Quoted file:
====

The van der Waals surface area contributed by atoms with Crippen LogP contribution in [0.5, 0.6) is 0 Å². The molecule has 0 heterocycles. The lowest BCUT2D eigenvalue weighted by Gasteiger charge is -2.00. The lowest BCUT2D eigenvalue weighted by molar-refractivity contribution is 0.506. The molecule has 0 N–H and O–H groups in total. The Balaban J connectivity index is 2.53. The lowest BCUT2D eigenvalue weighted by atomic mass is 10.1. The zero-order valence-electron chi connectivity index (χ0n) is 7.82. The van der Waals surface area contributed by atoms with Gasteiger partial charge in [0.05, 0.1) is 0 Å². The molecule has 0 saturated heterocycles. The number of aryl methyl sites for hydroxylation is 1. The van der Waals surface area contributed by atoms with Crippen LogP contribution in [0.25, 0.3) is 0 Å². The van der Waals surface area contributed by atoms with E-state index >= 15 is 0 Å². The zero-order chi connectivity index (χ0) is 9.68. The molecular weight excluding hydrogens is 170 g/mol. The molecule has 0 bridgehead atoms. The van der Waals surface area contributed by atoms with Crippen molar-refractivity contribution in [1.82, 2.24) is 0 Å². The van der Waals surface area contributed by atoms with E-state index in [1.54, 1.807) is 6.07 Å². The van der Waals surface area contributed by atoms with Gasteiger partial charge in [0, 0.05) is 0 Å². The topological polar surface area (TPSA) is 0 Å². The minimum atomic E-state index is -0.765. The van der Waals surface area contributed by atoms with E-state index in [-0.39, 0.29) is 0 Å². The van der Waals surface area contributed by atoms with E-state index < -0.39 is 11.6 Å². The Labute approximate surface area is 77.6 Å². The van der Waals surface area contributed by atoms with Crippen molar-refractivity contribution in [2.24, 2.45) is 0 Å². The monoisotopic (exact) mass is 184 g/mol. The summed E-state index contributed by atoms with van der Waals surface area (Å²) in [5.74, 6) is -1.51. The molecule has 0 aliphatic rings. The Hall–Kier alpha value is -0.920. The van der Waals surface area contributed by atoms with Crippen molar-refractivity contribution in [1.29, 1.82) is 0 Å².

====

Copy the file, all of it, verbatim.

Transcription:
The van der Waals surface area contributed by atoms with Crippen LogP contribution in [0.5, 0.6) is 0 Å². The molecule has 0 heterocycles. The lowest BCUT2D eigenvalue weighted by Gasteiger charge is -2.00. The lowest BCUT2D eigenvalue weighted by molar-refractivity contribution is 0.506. The molecule has 0 N–H and O–H groups in total. The Balaban J connectivity index is 2.53. The lowest BCUT2D eigenvalue weighted by atomic mass is 10.1. The zero-order valence-electron chi connectivity index (χ0n) is 7.82. The van der Waals surface area contributed by atoms with Gasteiger partial charge in [0.05, 0.1) is 0 Å². The molecule has 0 saturated heterocycles. The number of aryl methyl sites for hydroxylation is 1. The van der Waals surface area contributed by atoms with Crippen LogP contribution in [0.25, 0.3) is 0 Å². The van der Waals surface area contributed by atoms with E-state index >= 15 is 0 Å². The zero-order chi connectivity index (χ0) is 9.68. The molecular weight excluding hydrogens is 170 g/mol. The molecule has 0 bridgehead atoms. The van der Waals surface area contributed by atoms with Crippen molar-refractivity contribution in [1.82, 2.24) is 0 Å². The van der Waals surface area contributed by atoms with E-state index in [1.54, 1.807) is 6.07 Å². The van der Waals surface area contributed by atoms with Gasteiger partial charge in [0, 0.05) is 0 Å². The topological polar surface area (TPSA) is 0 Å². The minimum atomic E-state index is -0.765. The van der Waals surface area contributed by atoms with E-state index in [-0.39, 0.29) is 0 Å². The van der Waals surface area contributed by atoms with E-state index < -0.39 is 11.6 Å². The Labute approximate surface area is 77.6 Å². The van der Waals surface area contributed by atoms with Crippen molar-refractivity contribution in [2.24, 2.45) is 0 Å². The monoisotopic (exact) mass is 184 g/mol. The summed E-state index contributed by atoms with van der Waals surface area (Å²) in [5.74, 6) is -1.51. The molecule has 0 aliphatic rings. The Hall–Kier alpha value is -0.920. The van der Waals surface area contributed by atoms with Crippen molar-refractivity contribution in [1.29, 1.82) is 0 Å².